Error Handling

In the same way that a resource representation can be exchanged between client and server without any knowledge of the underlying data structure, so can error documents.

Drest comes shipped with a number of error response documents. Which document is used will be determined by a client’s Accept header when they make a request.

All representation classes will have a corresponding error response document. So if a client performed a [GET] request to an unavailable resource with an Allow: application/json HTTP header, they’re likely to receive a Drest\Error\Response\Json document that’ll produce something like:

HTTP/1.1 404 Not Found
Content-Type: application/json

  "message": "No resource available"

If your users are using the drest client tool then they can catch an exception and get a hook onto the error document that was created on the server. They can also get hold of a Drest\Client\Response instance.

$user = ...user object creation..;
    $response = $client->post('/users', $user);
} catch (\Drest\Error\ErrorException $e)
    // Echo the error message: "Server Error"
    echo $e->getErrorDocument()->getMessage();
    // Echo the full error document: {"message": "Server Error"}
    echo $e->getErrorDocument()->render();
    // Get a hook on the Drest\Response object
    $response = $e->getResponse();
    switch ($response->getStatusCode())
       ....Do something based on the status code

For more information on how this work go to the client tool section.

If the server is in debug mode then no error document is created and the thrown exception will bubble up. See advanced configuration for more details.

Hander Class

The error handler object is responsible for interpreting an error (exception) and deciding how to handle a response for it. It’s job is to determine a suitable error message, and an HTTP status code to return back to the client.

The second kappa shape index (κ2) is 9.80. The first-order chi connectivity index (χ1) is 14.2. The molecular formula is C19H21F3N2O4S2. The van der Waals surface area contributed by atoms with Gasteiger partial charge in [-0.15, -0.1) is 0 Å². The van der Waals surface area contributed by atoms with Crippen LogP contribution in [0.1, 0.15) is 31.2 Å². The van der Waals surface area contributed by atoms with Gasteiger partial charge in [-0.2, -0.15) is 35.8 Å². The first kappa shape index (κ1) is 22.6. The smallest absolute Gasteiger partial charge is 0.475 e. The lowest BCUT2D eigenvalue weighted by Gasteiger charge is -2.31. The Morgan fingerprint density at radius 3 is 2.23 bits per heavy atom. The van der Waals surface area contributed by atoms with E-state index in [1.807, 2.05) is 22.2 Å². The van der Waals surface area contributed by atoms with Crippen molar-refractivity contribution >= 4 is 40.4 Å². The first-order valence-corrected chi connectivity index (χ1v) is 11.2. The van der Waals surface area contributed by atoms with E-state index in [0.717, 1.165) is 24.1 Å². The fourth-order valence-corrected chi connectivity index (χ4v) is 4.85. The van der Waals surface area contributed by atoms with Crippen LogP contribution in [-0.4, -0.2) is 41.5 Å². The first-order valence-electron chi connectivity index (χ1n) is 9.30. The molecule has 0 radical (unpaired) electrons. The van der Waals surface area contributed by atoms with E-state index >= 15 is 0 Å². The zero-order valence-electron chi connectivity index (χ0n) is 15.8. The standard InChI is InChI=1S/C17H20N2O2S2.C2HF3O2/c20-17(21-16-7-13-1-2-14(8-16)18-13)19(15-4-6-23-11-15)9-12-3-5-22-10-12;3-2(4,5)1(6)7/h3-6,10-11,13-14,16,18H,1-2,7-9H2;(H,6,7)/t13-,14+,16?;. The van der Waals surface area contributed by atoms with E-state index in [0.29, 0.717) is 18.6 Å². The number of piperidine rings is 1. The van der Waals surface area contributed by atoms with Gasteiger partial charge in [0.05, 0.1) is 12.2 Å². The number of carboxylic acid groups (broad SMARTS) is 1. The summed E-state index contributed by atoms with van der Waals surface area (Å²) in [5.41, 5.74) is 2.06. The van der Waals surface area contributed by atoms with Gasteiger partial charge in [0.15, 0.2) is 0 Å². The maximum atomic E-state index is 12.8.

A number of different exception types are passed into this object (including Doctrine ORM/DBAL, SQL Exceptions).

These documents can then be easily converted back into it’s error document form on the client side.

Default handler

By default drest will use an instance of Drest\Error\Handler\DefaultHandler to handle errors. An example of a few of its behaviours are:

case 'Doctrine\ORM\NonUniqueResultException':
        $this->response_code = Response::STATUS_CODE_300;
        $error_message = 'Multiple resources available';
    case 'Doctrine\ORM\NoResultException':
        $this->response_code = Response::STATUS_CODE_404;
        $error_message = 'No resource available';

Of course these can all be overridden by creating and registering your own error handler.

Create your own handler

To customise error messages and to be able to determine which HTTP statuses messages to use; based on the exception thrown you must create and register you own error handler.

This class must extend Drest\Error\Handler\AbstractHandler and implement an error method with the following signature:

public function error(\Exception $e, $defaultResponseCode = 500, ResponseInterface &$errorDocument)

The exception is passed into the error call with a; - $defaultResponseCode - This is an http status code that’s been “suggested” from the service action. - &$errorDocument - The error document object to be populated with an error message.

Once this is created you must instantiate it and pass it into the drest manager before the dispatch() method is called.

// ..creation of the drest manager
$error_handler = new My\Error\Handler();

All errors will now be passed through your custom error handler. Currently you can only have one error handler registered.